- Holding company may have weaker growth prospects than units
- Rare for IPOs to be advertised on television in Japan
Japan Post Group’s underwriters are undertaking a second television advertising campaign for its triple initial public offering as part of efforts to attract investors to shares of the parent company before it’s priced next week.
In an unusual move, spot commercials are running on nationwide television this week until Friday, when underwriters will finish taking orders for the shares of state-owned Japan Post Holdings Co., according to officials from global coordinators of the sale. The advertisements, which were first screened in September before the bookbuilding began, were commissioned by the 60 brokerages that are working on the deal, the officials said.
Demand for the 1.4 trillion yen ($12 billion) IPO has been strong so far, with the banking and insurance units priced at the top end of marketed ranges on Monday. It’s rare for IPOs to be advertised on television in Japan, especially during the bookbuilding process, and the repeat screening is taking place amid concerns that the holding company may have weaker business prospects than its subsidiaries.
“There are some investors who have doubts about the parent company’s growth outlook,” Kazumi Tanaka, an IPO analyst at DZH Financial Research Inc. in Tokyo. “The underwriters must be carrying out the TV advertising in a bid to lure more orders from investors.”
The 30-second commercial captures a scene of rural tranquility and tradition. It shows three generations of a Japanese family happily drinking tea and eating cakes while sitting on a sunlit veranda overlooking a rice field. A dog yawns as a cat strolls across tatami mats. The narration says, “Are you all talking about the triple listings of Japan Post by any chance?”
Most of Japan Post’s profit comes from its two financial units, which the government plans to eventually divest entirely. The holding company is shifting the focus of the postal service to logistics and package delivery as the volume of letters and postcards declines due to the advent of electronic communication and the shrinking population.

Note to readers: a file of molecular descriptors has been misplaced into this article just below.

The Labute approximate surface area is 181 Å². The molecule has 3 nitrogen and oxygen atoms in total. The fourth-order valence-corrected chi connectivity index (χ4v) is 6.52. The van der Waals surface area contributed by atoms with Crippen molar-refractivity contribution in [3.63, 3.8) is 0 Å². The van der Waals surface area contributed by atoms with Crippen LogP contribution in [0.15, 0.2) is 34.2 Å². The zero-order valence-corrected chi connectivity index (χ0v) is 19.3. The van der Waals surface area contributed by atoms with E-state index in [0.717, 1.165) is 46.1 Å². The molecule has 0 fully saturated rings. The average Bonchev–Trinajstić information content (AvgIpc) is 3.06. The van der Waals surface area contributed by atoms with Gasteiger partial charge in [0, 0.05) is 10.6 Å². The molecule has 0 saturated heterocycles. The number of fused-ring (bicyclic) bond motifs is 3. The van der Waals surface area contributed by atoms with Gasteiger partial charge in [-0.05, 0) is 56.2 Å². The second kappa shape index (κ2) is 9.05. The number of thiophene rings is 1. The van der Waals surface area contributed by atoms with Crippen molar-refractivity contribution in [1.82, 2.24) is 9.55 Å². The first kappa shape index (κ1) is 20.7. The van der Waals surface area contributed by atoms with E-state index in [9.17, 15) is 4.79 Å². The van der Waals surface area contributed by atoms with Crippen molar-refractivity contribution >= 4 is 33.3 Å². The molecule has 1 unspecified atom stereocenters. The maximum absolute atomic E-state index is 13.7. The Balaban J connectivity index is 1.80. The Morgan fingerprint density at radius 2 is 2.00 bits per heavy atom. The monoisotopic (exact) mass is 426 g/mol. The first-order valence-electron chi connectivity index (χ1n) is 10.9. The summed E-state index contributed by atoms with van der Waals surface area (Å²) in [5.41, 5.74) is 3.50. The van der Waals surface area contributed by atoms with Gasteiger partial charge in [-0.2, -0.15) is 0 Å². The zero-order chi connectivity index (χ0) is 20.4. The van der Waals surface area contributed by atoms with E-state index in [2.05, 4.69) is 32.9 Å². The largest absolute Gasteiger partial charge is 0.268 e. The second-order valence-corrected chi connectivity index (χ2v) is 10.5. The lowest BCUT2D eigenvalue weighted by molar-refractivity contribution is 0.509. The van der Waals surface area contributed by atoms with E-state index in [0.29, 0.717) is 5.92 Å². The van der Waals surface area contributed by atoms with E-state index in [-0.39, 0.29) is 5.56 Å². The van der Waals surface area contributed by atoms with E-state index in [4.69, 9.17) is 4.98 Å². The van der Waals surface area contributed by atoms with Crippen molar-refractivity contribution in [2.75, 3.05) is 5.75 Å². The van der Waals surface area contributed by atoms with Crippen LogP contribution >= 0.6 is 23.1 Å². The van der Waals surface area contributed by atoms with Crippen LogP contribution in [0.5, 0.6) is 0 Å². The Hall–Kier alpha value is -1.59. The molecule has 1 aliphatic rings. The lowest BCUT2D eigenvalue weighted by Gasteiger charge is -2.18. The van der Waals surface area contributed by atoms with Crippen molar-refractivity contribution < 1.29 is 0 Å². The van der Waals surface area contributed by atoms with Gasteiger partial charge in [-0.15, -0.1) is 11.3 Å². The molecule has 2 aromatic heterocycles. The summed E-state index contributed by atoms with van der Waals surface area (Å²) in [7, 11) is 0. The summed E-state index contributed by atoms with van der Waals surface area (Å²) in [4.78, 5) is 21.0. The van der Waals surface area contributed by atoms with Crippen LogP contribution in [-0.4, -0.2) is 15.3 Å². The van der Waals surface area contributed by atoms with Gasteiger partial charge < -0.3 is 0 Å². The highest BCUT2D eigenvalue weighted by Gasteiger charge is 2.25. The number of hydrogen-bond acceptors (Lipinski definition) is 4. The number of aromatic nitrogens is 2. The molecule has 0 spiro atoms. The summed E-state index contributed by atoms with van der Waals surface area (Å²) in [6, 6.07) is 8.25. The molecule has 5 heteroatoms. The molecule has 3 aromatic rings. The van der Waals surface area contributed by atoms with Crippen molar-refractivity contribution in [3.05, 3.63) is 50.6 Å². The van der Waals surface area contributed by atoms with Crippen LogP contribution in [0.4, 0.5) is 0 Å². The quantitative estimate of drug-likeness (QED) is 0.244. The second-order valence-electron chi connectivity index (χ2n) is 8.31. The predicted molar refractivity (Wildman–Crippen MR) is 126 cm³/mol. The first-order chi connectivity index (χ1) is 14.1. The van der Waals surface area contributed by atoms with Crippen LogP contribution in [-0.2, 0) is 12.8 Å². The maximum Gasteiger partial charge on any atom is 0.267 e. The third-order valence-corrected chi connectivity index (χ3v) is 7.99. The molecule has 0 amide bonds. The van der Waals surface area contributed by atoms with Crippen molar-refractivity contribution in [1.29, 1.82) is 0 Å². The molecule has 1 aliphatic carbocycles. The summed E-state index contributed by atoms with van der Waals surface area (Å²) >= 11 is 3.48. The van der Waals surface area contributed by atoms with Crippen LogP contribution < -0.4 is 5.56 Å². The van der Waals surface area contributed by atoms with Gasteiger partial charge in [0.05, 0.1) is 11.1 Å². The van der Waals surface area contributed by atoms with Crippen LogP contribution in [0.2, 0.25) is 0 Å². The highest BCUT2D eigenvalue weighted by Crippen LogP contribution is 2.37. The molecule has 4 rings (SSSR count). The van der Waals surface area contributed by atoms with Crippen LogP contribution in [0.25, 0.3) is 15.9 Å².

Nomura Holdings Inc., Mitsubishi UFJ Morgan Stanley Securities Co., Goldman Sachs Group Inc. and JPMorgan Chase & Co. are the global coordinators. Spokesmen for the four firms and Japan Post declined to comment.
The underwriters held seminars for individuals in Tokyo, Osaka and 10 other cities before the bookbuilding. The Ministry of Finance is offering 80 percent of the IPO to domestic investors, mainly individuals, and 20 percent to overseas institutions.
About 11 percent of the three companies will be sold in the IPO, which is set to be Japan’s biggest state asset sale since Nippon Telegraph & Telephone Corp. in 1987. The holding company will be priced on Oct. 26 and list on Nov. 4 along with its two units.
Orders for shares of all three companies exceeded supply after the first two days of bookbuilding, people with knowledge of the matter said last week. Investors offered to buy shares in the bank and insurer for more than their IPO prices on Tuesday, according to brokers ReOrient Group Ltd. and Churchill Capital Ltd.
“The advertisement could draw nationwide attention, and investors who were unable to obtain the shares in the bookbuilding may go to the secondary market to buy them,” said Tanaka. “It’s crucial for the government that the opening price exceeds the IPO price and the share values will be sustained after the debut.”